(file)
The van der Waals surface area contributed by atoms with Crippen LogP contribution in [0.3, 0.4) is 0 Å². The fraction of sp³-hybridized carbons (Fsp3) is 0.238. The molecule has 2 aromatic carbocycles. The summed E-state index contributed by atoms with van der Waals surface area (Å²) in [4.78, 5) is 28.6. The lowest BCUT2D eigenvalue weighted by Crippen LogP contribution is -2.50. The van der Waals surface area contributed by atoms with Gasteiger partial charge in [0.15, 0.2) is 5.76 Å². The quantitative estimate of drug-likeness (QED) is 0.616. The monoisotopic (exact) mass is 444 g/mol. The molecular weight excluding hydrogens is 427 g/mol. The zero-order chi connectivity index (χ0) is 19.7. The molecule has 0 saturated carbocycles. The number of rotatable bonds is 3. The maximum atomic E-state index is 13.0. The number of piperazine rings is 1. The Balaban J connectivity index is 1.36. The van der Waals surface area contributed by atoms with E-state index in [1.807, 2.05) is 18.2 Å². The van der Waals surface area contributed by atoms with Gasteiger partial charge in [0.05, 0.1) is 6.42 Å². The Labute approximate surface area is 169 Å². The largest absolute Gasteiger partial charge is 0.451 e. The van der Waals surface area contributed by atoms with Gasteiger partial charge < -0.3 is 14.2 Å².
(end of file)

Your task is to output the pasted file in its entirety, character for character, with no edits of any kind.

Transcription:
The van der Waals surface area contributed by atoms with Crippen LogP contribution in [0.3, 0.4) is 0 Å². The fraction of sp³-hybridized carbons (Fsp3) is 0.238. The molecule has 2 aromatic carbocycles. The summed E-state index contributed by atoms with van der Waals surface area (Å²) in [4.78, 5) is 28.6. The lowest BCUT2D eigenvalue weighted by Crippen LogP contribution is -2.50. The van der Waals surface area contributed by atoms with Gasteiger partial charge in [0.15, 0.2) is 5.76 Å². The quantitative estimate of drug-likeness (QED) is 0.616. The monoisotopic (exact) mass is 444 g/mol. The molecular weight excluding hydrogens is 427 g/mol. The zero-order chi connectivity index (χ0) is 19.7. The molecule has 0 saturated carbocycles. The number of rotatable bonds is 3. The maximum atomic E-state index is 13.0. The number of piperazine rings is 1. The Balaban J connectivity index is 1.36. The van der Waals surface area contributed by atoms with E-state index in [1.807, 2.05) is 18.2 Å². The van der Waals surface area contributed by atoms with Gasteiger partial charge in [0.05, 0.1) is 6.42 Å². The Labute approximate surface area is 169 Å². The largest absolute Gasteiger partial charge is 0.451 e. The van der Waals surface area contributed by atoms with Gasteiger partial charge < -0.3 is 14.2 Å².